The rationale for informed consent

Although obtaining informed consent from clients is challenging for psychotherapists, it is an essential standard for psychiatric practices. Trachsel & Holtforth (2019) refer to truthful informed consent as a legal and moral legitimation for physical medicine and psychological interventions. The rationale for obtaining informed consent includes the following:

  • Supporting and strengthening the individual’s right to self& determination
  • Respect for autonomy, dignity, and patient well-being.
  • Promoting voluntariness
  • Protect clients from violations and malpractices that emanate from a lack of awareness and knowledge of the components of therapeutic procedures.
  • Promoting the tenets of collaborative and patient-centered care.


Informed consent is fundamental in psychiatry because it entails transparent and timely disclosure of information regarding care interventions. Many clients are often unaware of their rights and expectations of therapeutic interventions, making them susceptible to violations and malpractices. Similarly, they have the right to self-determination, voluntariness, and access to information. Therefore, counselors and other healthcare professionals in the psychiatric context have a professional, legal, and ethical obligation to obtain informed consent. Truthful informed consent should include explaining therapeutic interventions, potential risks and benefits, viable treatment alternatives, their risks and benefits, patient understanding, statement of consent, and voluntariness.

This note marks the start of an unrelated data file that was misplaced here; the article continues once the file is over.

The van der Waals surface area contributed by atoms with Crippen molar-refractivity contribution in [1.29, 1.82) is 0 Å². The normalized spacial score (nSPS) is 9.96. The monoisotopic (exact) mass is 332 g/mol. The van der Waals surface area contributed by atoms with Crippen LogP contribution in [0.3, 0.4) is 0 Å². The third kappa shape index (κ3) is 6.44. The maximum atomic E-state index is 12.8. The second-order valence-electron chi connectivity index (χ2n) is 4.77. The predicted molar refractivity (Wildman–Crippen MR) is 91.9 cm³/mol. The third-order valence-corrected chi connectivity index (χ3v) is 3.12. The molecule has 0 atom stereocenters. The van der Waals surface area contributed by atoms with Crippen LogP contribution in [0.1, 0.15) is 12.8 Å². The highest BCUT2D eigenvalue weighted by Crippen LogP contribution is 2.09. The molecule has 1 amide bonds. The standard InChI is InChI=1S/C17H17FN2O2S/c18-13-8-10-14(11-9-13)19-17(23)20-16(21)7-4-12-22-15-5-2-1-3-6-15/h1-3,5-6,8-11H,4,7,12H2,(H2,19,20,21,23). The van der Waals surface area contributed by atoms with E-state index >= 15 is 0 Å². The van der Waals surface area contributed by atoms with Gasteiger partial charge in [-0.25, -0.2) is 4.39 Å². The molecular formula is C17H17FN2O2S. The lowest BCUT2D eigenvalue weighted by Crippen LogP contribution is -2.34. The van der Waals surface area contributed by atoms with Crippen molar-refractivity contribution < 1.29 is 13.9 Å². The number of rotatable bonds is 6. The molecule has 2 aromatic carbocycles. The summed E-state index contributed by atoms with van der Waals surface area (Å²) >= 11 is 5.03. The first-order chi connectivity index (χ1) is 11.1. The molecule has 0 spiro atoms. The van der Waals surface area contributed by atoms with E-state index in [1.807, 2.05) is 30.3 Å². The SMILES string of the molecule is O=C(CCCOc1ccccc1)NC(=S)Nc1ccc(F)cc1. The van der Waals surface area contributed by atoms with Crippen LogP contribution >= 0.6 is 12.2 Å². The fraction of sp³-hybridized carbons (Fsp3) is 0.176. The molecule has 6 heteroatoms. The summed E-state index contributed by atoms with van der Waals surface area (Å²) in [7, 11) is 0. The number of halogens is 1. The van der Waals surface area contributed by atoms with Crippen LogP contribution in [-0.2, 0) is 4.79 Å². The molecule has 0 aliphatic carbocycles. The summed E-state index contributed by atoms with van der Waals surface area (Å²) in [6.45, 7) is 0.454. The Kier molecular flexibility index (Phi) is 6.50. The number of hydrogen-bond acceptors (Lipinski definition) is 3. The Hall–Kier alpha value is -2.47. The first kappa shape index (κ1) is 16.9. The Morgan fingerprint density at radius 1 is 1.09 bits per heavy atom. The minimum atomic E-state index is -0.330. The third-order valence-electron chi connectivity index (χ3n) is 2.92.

Corey, G., Callanan, P., Corey, C., & Schneider Corey, M. (2015). Issues and ethics in the helping professions (9th ed.). Cengage Learning.

Drisko, J. W. (2020). Incorporating evidence-based practice into informed consent practice. Families in Society: The Journal of Contemporary Social Services, 102(1), 67–77.

Eberle, K., grosse Holtforth, M., Inderbinen, M., Gaab, J., Nestoriuc, Y., & Trachsel, M. (2021). Informed consent in psychotherapy: A survey on attitudes among psychotherapists in Switzerland. BMC Medical Ethics, 22(1).

Gerke, L., Ladwig, S., Pauls, F., Trachsel, M., Härter, M., & Nestoriuc, Y. (2022). Optimized informed consent for psychotherapy: Protocol for a randomized controlled trial. JMIR Research Protocols, 11(9), e39843.

Trachsel, M., & grosse Holtforth, M. (2019). How to strengthen patients’ meaning response by an ethical informed consent in psychotherapy. Frontiers in Psychology, 10(1747), 1–6.